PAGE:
Beginner’s (quick) guide to journaling (part 7)

Post written by Orsolya Hernold

If you only want to read one post from my guide series, this is it.


I have been writing about journaling for 11 months now. I have just finished my second printed journal (created for people who want to start journaling), recently started a series on Beginner’s guide to journaling, meanwhile I realized that I haven’t really outlined in previous posts my method of journaling that I call ‘focused writing for conscious living’. To remedy this shortcoming, here’s the summary of my journaling method (may well be a great exaggeration to call it a method, though, let your expectations cool down).

#1 – Get a journal you like. It feels good to hold it, you like the paper, you like to carry it around. Or get a journaling app that is easy to use and comes with a design you’re fond of. Or start a new document. Decide which way you go and start doing it.

#2 – It doesn’t matter how much you write (only words, or couple sentences or long essays), when you write (morning, midday, evening or at night), on what you write (paper or digital device). The important is to strive to write every day (and forgive yourself if you don’t).

#3 – If you are writing sentences (rather than just jotting down some words each day) there is one rule to keep in mind: always use the first person. “I thought, I felt, I did…” The writing is about yourself, not in general or not about another person. So have your words reflect this.

#4 – There are a great many things to write about: daily happenings, future plans, random thoughts, wishes, fantasies, poetry, memories, basically anything that is interesting to you. (Or you can choose a focus you would like to devote your time to–this blog offers plenty in previous posts). If you have your area of interest try to embrace it in its wholeness: explore your thoughts, emotions, sensations, dreams, words, body reactions with regards to it.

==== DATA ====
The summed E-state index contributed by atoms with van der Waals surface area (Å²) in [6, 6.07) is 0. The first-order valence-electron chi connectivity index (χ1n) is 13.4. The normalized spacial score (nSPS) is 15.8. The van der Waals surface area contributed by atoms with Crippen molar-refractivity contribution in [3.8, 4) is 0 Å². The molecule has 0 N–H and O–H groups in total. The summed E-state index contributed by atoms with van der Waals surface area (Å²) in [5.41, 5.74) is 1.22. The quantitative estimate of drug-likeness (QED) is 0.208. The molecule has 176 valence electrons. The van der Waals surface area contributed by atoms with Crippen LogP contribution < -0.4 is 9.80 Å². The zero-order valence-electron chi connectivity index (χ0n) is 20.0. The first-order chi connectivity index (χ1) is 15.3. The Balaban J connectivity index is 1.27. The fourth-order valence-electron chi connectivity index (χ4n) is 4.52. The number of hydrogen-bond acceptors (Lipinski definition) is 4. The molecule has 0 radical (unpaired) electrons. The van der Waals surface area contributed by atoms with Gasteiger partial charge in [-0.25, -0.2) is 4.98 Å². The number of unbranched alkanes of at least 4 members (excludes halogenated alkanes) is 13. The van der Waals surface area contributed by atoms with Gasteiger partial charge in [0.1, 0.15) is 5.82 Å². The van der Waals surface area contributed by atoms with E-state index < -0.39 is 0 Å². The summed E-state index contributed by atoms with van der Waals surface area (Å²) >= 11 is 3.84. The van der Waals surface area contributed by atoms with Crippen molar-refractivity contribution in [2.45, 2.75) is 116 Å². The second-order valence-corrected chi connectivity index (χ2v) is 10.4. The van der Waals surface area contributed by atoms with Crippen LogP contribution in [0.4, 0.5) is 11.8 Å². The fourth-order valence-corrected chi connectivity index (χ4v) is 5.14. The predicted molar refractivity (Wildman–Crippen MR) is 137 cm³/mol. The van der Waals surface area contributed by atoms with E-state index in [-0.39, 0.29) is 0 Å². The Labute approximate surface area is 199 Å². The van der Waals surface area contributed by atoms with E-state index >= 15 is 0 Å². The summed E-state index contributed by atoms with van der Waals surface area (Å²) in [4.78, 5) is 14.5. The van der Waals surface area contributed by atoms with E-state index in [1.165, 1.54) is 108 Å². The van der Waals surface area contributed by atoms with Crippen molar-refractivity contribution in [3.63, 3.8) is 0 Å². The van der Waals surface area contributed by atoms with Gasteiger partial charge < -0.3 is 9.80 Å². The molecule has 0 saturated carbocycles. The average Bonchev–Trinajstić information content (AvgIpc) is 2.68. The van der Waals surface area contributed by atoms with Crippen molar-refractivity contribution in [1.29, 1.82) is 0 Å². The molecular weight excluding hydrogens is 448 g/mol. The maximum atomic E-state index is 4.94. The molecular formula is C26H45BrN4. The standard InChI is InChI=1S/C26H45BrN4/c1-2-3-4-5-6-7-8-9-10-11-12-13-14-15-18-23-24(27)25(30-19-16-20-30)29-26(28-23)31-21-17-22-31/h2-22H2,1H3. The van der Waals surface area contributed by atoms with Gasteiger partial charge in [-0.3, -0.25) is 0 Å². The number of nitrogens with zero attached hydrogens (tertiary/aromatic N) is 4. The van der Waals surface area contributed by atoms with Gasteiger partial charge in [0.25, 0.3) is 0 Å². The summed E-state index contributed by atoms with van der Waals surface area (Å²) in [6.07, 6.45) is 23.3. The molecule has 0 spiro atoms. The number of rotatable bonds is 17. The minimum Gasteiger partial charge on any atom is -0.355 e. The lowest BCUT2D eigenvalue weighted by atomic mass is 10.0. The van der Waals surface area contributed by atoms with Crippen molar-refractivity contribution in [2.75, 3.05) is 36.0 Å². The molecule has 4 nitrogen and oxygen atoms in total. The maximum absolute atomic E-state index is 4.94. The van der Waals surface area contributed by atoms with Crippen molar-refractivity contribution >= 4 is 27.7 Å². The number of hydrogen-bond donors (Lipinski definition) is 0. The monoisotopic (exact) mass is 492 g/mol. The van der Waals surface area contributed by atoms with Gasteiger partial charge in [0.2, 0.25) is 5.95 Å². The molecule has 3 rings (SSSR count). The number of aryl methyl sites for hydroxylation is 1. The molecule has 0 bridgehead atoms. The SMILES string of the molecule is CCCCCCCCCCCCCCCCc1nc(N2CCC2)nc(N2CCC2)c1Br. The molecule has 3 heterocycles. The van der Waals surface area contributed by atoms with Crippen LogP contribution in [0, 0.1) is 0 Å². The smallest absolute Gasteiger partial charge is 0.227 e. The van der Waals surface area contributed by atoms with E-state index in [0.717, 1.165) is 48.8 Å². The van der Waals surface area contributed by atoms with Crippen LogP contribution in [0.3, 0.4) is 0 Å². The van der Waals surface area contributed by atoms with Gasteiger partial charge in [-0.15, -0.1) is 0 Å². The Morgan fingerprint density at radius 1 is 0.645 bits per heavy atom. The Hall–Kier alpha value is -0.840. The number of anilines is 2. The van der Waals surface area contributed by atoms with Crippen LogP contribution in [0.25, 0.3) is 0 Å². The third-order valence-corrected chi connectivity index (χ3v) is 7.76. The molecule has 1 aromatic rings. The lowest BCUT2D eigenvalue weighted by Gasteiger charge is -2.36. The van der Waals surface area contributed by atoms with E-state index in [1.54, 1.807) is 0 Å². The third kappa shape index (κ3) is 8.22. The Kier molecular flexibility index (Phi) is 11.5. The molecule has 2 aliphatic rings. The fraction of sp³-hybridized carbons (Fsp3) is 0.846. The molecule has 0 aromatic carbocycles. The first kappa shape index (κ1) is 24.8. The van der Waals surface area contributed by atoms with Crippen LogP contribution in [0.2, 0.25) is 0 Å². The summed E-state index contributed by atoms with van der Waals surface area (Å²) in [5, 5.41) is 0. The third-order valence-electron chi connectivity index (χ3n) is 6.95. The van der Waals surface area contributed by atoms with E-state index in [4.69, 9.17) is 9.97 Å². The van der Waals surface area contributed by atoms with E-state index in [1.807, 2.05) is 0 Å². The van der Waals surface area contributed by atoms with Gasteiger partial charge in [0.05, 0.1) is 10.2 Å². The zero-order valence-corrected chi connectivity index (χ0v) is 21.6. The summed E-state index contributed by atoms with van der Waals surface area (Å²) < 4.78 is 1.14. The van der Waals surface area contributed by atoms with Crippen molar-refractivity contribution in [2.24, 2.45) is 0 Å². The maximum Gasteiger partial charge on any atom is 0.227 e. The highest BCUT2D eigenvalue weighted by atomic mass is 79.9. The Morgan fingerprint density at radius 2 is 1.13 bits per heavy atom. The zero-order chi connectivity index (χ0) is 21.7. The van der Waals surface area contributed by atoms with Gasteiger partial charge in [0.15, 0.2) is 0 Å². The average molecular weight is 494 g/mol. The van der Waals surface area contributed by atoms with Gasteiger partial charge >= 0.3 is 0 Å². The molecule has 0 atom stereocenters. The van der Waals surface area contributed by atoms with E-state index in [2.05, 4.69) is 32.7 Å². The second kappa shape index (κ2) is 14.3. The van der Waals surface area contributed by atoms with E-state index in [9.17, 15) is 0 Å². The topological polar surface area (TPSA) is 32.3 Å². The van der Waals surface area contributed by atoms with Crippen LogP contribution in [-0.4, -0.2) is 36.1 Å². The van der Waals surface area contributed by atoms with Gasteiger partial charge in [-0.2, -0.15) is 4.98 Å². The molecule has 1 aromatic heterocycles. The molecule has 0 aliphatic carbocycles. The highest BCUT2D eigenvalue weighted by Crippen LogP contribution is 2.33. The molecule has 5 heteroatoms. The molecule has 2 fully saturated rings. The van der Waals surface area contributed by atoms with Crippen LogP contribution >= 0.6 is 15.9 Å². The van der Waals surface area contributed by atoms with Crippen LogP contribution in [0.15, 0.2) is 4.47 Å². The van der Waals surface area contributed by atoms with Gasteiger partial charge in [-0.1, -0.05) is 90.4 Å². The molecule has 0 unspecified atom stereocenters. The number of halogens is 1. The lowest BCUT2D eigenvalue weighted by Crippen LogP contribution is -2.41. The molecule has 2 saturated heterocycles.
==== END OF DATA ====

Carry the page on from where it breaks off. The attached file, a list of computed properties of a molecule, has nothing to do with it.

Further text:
#5 – Know why you write. You got a nice notebook and this time you give it a try. Or a friend talked you into it. Or you have read about a scientific research that listed the benefits of journaling. Or you wrote journals when you were a teenager and it was so great to reread them. Or you are reading my posts and feel inspired. Or anything else that makes you sit down today with the intention of writing. Just be conscious of your motivation. Then it’s easier to keep it flowing.

#6 – When you have the journaling habit already in place–meaning there are more days when you write than when you don’t–acknowledge this accomplishment with a little celebration or a gift. Do something for yourself that expresses the value of this new habit. Know that journaling is a mental self-care exercise, praise yourself for your efforts.

#7 – Reread your words after some time. Get to know the observer behind your thoughts and emotions. Who am I without my thoughts and emotions?


Now go and start.


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